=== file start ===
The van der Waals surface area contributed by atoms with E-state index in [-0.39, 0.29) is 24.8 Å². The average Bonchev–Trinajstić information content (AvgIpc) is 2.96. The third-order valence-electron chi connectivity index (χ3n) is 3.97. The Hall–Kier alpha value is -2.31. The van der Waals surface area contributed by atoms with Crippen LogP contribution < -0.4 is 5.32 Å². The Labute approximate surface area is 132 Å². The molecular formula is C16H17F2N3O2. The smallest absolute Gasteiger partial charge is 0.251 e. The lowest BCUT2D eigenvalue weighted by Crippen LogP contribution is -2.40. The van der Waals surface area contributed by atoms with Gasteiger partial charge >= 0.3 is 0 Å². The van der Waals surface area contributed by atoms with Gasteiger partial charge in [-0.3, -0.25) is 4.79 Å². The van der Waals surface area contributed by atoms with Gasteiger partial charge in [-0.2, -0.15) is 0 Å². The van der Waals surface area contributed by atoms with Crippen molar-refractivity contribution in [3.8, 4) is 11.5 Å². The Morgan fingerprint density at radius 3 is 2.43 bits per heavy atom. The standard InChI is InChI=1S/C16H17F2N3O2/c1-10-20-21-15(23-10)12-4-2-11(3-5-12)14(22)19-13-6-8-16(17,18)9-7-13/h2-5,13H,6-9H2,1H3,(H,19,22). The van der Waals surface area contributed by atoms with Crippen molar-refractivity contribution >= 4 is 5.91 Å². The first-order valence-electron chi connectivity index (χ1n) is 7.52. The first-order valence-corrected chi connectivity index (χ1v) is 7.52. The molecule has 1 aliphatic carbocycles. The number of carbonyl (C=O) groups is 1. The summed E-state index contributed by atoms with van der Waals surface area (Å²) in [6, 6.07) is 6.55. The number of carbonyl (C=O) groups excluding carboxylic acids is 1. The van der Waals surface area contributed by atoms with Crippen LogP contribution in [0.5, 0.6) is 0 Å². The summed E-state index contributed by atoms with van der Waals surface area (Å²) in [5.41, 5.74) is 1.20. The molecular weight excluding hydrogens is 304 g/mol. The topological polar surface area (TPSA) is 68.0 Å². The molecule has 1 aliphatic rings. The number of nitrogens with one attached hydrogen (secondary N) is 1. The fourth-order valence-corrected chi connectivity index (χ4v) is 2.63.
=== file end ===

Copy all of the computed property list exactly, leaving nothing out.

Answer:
The van der Waals surface area contributed by atoms with E-state index in [-0.39, 0.29) is 24.8 Å². The average Bonchev–Trinajstić information content (AvgIpc) is 2.96. The third-order valence-electron chi connectivity index (χ3n) is 3.97. The Hall–Kier alpha value is -2.31. The van der Waals surface area contributed by atoms with Crippen LogP contribution < -0.4 is 5.32 Å². The Labute approximate surface area is 132 Å². The molecular formula is C16H17F2N3O2. The smallest absolute Gasteiger partial charge is 0.251 e. The lowest BCUT2D eigenvalue weighted by Crippen LogP contribution is -2.40. The van der Waals surface area contributed by atoms with Gasteiger partial charge >= 0.3 is 0 Å². The van der Waals surface area contributed by atoms with Gasteiger partial charge in [-0.3, -0.25) is 4.79 Å². The van der Waals surface area contributed by atoms with Gasteiger partial charge in [-0.2, -0.15) is 0 Å². The van der Waals surface area contributed by atoms with Crippen molar-refractivity contribution in [3.8, 4) is 11.5 Å². The Morgan fingerprint density at radius 3 is 2.43 bits per heavy atom. The standard InChI is InChI=1S/C16H17F2N3O2/c1-10-20-21-15(23-10)12-4-2-11(3-5-12)14(22)19-13-6-8-16(17,18)9-7-13/h2-5,13H,6-9H2,1H3,(H,19,22). The van der Waals surface area contributed by atoms with Crippen molar-refractivity contribution >= 4 is 5.91 Å². The first-order valence-electron chi connectivity index (χ1n) is 7.52. The first-order valence-corrected chi connectivity index (χ1v) is 7.52. The molecule has 1 aliphatic carbocycles. The number of carbonyl (C=O) groups is 1. The summed E-state index contributed by atoms with van der Waals surface area (Å²) in [6, 6.07) is 6.55. The number of carbonyl (C=O) groups excluding carboxylic acids is 1. The van der Waals surface area contributed by atoms with Crippen LogP contribution in [0.5, 0.6) is 0 Å². The summed E-state index contributed by atoms with van der Waals surface area (Å²) in [5.41, 5.74) is 1.20. The molecular weight excluding hydrogens is 304 g/mol. The topological polar surface area (TPSA) is 68.0 Å². The molecule has 1 aliphatic rings. The number of nitrogens with one attached hydrogen (secondary N) is 1. The fourth-order valence-corrected chi connectivity index (χ4v) is 2.63.